Although large-cap and megadeals stole the headlines for automotive M&A in 2020, middle-market deals continued to move in step with the rest of the industry. While middle-market deals suffered through the first half of 2020, as economies emerged from lockdowns entering the third quarter, so did middle-market dealmakers. While financial buyers proved to take the lion’s share of transactions in 2020, accounting for all deals in the second quarter alone, strategic buyers reentered the market in the third quarter. Total middle-market deal volumes for the third quarter exceeded $664 million through 97 transactions, compared to $543 million and 158 deals in the first half of 2020, with auto dealership transactions accounting for the majority of deals throughout the year as traditional dealers continued a trend of consolidating.1
The push towards electrification and automation continued to drive M&A activity for the automotive industry in 2020, and is only expected to accelerate going forward. No longer the new kid on the block, Tesla’s emergence as one of the leaders in automotive innovation and marketing (capped off by its addition to the S&P 500 late in 2020) continues to capture the hearts and minds of consumers and dealmakers alike. Hoping to replicate the success of Tesla, in both product adoption and valuation explosion, traditional automotive manufacturers and new market entrants are looking to capture the next Tesla through a rapid series of acquisitions and partnerships in 2021.
Riding the coattails of Tesla’s success, the anxiety over electric battery charging and computers navigating our vehicles down the roadways slowly dissipated in 2020, and this trend will likely continue throughout 2021. But it hasn’t just been the success of Tesla, whose market cap at one point in 2020 was higher than the seven largest automakers combined at the start of the year, which has driven the adoption of EVs and the excitement of dealmakers for this space. A combination of stricter regulations against gas-powered vehicles, the expected environmentally focused agenda of the Biden administration, including fossil fuel elimination, a growing comfort for plug-in vehicle purchases, drastic improvements in technology, and the benefits of scale, have led more consumers to embrace electric vehicles and provided dealmakers with a better business case for entering the EV space.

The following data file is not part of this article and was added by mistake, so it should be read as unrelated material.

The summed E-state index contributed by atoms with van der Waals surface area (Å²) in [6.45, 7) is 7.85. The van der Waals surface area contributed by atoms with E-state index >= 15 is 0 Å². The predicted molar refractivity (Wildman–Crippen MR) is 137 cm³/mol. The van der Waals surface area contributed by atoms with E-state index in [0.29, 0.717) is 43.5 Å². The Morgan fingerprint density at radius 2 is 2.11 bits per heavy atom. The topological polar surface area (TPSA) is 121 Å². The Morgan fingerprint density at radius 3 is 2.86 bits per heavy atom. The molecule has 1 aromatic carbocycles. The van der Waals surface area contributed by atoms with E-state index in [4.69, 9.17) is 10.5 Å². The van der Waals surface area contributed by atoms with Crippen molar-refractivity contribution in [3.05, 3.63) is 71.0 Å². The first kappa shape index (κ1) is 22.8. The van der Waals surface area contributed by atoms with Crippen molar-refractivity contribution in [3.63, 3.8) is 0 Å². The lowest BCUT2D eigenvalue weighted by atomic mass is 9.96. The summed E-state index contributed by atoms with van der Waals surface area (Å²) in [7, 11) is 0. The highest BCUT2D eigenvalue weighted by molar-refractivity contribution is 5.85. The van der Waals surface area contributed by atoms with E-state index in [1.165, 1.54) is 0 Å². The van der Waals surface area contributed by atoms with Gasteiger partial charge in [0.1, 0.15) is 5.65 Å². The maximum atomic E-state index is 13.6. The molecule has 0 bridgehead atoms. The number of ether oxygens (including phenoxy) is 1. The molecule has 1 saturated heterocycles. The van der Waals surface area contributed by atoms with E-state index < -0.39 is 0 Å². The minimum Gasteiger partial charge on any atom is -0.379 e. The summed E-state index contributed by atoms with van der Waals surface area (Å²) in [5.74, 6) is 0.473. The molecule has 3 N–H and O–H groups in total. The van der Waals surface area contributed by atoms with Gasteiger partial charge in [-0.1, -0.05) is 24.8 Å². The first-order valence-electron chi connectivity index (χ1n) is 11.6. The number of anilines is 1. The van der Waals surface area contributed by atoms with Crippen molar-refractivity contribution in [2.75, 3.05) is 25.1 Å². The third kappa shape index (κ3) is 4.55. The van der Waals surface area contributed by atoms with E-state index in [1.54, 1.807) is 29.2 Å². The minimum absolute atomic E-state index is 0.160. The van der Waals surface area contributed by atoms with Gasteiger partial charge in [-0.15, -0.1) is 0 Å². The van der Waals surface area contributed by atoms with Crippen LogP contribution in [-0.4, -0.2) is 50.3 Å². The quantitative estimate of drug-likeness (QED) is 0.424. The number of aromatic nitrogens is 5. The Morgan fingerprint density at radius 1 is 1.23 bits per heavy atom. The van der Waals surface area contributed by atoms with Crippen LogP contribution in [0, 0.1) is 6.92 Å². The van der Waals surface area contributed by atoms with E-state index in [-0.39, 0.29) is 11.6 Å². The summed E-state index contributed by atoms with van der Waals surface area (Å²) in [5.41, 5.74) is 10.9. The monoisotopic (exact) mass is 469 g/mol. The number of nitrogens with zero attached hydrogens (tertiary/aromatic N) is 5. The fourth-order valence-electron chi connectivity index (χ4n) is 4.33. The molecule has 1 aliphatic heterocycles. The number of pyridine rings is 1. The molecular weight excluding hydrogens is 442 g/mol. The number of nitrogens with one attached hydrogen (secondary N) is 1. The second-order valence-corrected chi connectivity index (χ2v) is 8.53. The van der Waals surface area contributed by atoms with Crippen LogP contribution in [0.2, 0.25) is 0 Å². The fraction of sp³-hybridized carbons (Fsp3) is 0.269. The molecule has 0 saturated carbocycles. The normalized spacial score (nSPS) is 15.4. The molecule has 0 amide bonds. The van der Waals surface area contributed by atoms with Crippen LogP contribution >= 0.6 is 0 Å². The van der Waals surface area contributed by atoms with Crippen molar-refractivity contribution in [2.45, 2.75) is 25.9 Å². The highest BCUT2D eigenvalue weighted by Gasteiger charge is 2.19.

Not wanting to miss the EV boat, traditional OEMs realize the growth of EV is still a long and difficult road, but one they cannot simply sit back and watch pass them by. Encumbered by the image of being legacy manufacturers, many traditional OEMs are seeing their own market valuations depressed compared to more recently listed public companies like Tesla and Nio, each of which see a per-vehicle market valuation of $1.1 million and $1.6 million, respectively, compared to GM and Volkswagen, whose per-vehicle market valuations are $9,000 and $10,000, respectively. While this is easily explainable by the drastic difference in vehicle sales between the legacy OEMs and new entrants, it demonstrates the upsized valuations investors are putting on EV-focused companies even when vehicle deliveries and operating fundamentals would not begin to justify such valuations.
While 2019 might have been the year of the autonomous vehicle, 2020 was the year of electrification, and it might not be turning back to the internal combustion engine any time soon. That said, the development of new technologies and M&A activity in the AV space continued to move forward in 2020. While Tesla has largely focused on a camera-based AV technology platform, LIDAR has been championed by players such as Aurora and has been the technology of choice for recent 2020 SPAC-merger companies Velodyne, Luminar, Aeva, Innoviz, and Ouster. Although industry participants are starting to realize the road to full automation might be longer than the road to full electric vehicles, development continues to push ahead in conjunction with smart city projects around the globe.
As the world enters 2021, dealmakers have been looking forward with a gaze of cautious optimism. Even with the COVID-19 vaccine beginning to roll out, many dealmakers have tempered their optimism surrounded by a resurgence in COVID-19 cases and civil unrest throughout the United States, including with the transfer of power in Washington, D.C. Coming out of 2020, strong companies managed to shore up their balance sheets and take advantage of access to continued cheap capital and accommodating fiscal policies in the United States and Europe. Having over two quarters to assess the impact of COVID-19, many buyers are on the lookout for potential distressed opportunities at reasonable valuations with highly motivated sellers.
The uncertainty over COVID-19’s continued impact still weighs on the minds of dealmakers as 2021 charges ahead. The change of guard in the White House and President Biden’s first 100 days are certain to be dramatic and full of sweeping changes on multiple fronts, including in environmental, energy, labor and employment and other areas that will dramatically impact the auto industry. With Democrats in control of the presidency, the House, and the Senate, many are expecting the Biden administration to make drastic changes to Trump’s 2017 tax plan as well as expand various environmental restrictions that will have impacts on the automotive sector. These changes are likely to come swiftly and early on in the Biden administration’s first 100 days. The continued shift towards EV is likely to drive consolidation in legacy internal combustion players seeking to drive down costs and expand market share while facing continued pressure to transition to new technology and the expected new world of governmental regulation.
1 See Greenwich Capital’s deal studies: https://greenwichgp.com/2020/08/03/q2-2020-automotive-industry-update/